Wavelength dependence of crosstalk in dual-wavelength measurement of oxy- and deoxy-hemoglobin

Nobuhiro Okui, Eiji Okada

    Research output: Contribution to journalArticle

    41 Citations (Scopus)

    Abstract

    In near-IR spectroscopy, the concentration change in oxyand deoxyhemoglobin in tissue is calculated from the change in the detected intensity of light at two wavelengths by solving the simultaneous equation based on the modified Lambert-Beer law. The wavelength-independent constant or mean optical path length is usually assigned to the term of partial optical path length in the simultaneous equation. This insufficient optical path length in the calculation causes crosstalk between the concentration change in oxy- and deoxyhemoglobin. We investigate the crosstalk in the dual-wavelength measurement of oxy- and deoxyhemoglobin theoretically by Monte Carlo simulation to discuss the optimal wavelength pair to minimize the crosstalk. The longer wavelength of the dual-wavelength measurement is fixed at 830 nm and the shorter wavelength is varied from 650 to 780 nm. The optimal wavelength range for pairing with 830 nm for the dual-wavelength measurement of oxy- and deoxyhemoglobin is from 690 to 750 nm. The mean optical path length, which can be obtained by time- and phase-resolved measurement, is effective to reduce the crosstalk in the results of dual-wavelength measurement.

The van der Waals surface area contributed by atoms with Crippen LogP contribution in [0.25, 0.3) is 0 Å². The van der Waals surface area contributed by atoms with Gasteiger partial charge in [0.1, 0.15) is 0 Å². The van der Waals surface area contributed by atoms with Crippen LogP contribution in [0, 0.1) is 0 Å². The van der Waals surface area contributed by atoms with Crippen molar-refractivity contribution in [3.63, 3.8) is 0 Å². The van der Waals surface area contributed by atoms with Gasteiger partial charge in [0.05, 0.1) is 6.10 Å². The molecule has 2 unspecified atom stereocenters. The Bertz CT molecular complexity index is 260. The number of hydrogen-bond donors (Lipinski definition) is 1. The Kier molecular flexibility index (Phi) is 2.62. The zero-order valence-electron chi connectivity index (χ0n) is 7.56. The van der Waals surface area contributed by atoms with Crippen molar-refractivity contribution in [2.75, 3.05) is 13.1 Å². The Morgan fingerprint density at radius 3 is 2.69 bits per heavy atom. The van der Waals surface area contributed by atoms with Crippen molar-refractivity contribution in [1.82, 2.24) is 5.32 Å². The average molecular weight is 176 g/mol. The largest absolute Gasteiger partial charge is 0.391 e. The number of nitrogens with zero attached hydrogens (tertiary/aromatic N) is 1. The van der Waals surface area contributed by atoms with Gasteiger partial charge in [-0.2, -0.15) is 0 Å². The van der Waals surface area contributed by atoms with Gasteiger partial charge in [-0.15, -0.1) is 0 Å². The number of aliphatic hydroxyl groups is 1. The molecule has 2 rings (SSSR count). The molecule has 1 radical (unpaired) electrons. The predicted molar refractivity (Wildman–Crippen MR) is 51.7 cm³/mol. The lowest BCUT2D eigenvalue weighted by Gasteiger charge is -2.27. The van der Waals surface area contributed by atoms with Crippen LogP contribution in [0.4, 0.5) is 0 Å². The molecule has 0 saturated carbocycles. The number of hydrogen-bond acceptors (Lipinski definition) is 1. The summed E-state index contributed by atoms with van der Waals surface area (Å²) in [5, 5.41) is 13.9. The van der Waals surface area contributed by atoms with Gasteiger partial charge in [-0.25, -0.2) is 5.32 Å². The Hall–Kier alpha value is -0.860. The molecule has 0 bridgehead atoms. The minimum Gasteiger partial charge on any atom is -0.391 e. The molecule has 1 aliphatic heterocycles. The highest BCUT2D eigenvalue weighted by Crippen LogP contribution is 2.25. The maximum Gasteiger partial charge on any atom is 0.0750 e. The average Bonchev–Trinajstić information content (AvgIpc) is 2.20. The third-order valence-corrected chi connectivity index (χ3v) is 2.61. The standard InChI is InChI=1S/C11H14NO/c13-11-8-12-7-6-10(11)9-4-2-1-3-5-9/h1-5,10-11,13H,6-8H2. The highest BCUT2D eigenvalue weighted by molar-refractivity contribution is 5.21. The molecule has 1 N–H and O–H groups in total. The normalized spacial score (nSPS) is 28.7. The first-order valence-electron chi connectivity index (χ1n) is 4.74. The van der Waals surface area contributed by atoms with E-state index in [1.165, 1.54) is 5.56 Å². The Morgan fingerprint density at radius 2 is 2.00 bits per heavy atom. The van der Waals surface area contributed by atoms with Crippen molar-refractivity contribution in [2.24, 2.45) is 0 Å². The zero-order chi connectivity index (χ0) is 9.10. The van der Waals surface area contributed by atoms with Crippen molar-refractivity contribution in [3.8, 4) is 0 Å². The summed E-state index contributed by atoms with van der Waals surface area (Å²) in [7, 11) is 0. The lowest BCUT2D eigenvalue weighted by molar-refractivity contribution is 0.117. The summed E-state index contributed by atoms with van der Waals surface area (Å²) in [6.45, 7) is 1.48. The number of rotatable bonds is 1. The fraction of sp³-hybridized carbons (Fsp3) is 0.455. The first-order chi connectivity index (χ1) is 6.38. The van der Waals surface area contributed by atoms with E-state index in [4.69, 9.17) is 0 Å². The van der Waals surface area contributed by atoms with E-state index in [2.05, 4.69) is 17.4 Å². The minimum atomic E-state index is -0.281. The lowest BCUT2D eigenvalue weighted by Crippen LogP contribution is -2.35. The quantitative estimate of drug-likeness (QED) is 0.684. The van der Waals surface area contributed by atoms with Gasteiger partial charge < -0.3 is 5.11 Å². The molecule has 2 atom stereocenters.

Original languageEnglish
    Article number011015
    JournalJournal of Biomedical Optics
    Volume10
    Issue number1
    DOIs
    Publication statusPublished - 2005 Jan 1

    Keywords

    • Crosstalk
    • Monte Carlo simulation
    • Near-infrared spectroscopy
    • Wavelength pair

    ASJC Scopus subject areas

    • Electronic, Optical and Magnetic Materials
    • Biomaterials
    • Atomic and Molecular Physics, and Optics
    • Biomedical Engineering

    Fingerprint Dive into the research topics of 'Wavelength dependence of crosstalk in dual-wavelength measurement of oxy- and deoxy-hemoglobin'. Together they form a unique fingerprint.

  • Cite this